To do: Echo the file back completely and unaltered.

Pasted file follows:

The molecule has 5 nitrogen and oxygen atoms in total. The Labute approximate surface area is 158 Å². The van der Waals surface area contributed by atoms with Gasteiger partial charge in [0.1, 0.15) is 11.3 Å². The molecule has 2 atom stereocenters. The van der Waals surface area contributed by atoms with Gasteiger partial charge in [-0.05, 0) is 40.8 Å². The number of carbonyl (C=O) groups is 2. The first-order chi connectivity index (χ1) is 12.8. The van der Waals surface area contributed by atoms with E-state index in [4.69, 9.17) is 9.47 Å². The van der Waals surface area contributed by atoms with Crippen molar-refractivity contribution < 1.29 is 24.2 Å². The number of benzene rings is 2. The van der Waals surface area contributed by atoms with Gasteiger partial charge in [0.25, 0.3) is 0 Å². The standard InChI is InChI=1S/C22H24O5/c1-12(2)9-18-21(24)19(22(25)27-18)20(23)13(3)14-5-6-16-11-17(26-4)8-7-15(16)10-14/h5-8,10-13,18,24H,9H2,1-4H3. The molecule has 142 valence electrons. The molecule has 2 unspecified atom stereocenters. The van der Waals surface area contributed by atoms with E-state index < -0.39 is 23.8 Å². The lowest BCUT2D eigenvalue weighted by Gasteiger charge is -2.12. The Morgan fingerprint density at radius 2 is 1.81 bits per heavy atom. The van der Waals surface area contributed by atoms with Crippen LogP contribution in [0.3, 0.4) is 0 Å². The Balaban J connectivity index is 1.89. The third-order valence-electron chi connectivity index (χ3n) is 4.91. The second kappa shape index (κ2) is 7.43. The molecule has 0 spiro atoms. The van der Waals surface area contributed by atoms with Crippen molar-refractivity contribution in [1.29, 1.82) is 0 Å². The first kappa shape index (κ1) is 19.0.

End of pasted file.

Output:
The molecule has 5 nitrogen and oxygen atoms in total. The Labute approximate surface area is 158 Å². The van der Waals surface area contributed by atoms with Gasteiger partial charge in [0.1, 0.15) is 11.3 Å². The molecule has 2 atom stereocenters. The van der Waals surface area contributed by atoms with Gasteiger partial charge in [-0.05, 0) is 40.8 Å². The number of carbonyl (C=O) groups is 2. The first-order chi connectivity index (χ1) is 12.8. The van der Waals surface area contributed by atoms with E-state index in [4.69, 9.17) is 9.47 Å². The van der Waals surface area contributed by atoms with Crippen molar-refractivity contribution < 1.29 is 24.2 Å². The number of benzene rings is 2. The van der Waals surface area contributed by atoms with Gasteiger partial charge in [0.25, 0.3) is 0 Å². The standard InChI is InChI=1S/C22H24O5/c1-12(2)9-18-21(24)19(22(25)27-18)20(23)13(3)14-5-6-16-11-17(26-4)8-7-15(16)10-14/h5-8,10-13,18,24H,9H2,1-4H3. The molecule has 142 valence electrons. The molecule has 2 unspecified atom stereocenters. The van der Waals surface area contributed by atoms with E-state index < -0.39 is 23.8 Å². The lowest BCUT2D eigenvalue weighted by Gasteiger charge is -2.12. The Morgan fingerprint density at radius 2 is 1.81 bits per heavy atom. The van der Waals surface area contributed by atoms with Crippen LogP contribution in [0.3, 0.4) is 0 Å². The Balaban J connectivity index is 1.89. The third-order valence-electron chi connectivity index (χ3n) is 4.91. The second kappa shape index (κ2) is 7.43. The molecule has 0 spiro atoms. The van der Waals surface area contributed by atoms with Crippen molar-refractivity contribution in [1.29, 1.82) is 0 Å². The first kappa shape index (κ1) is 19.0.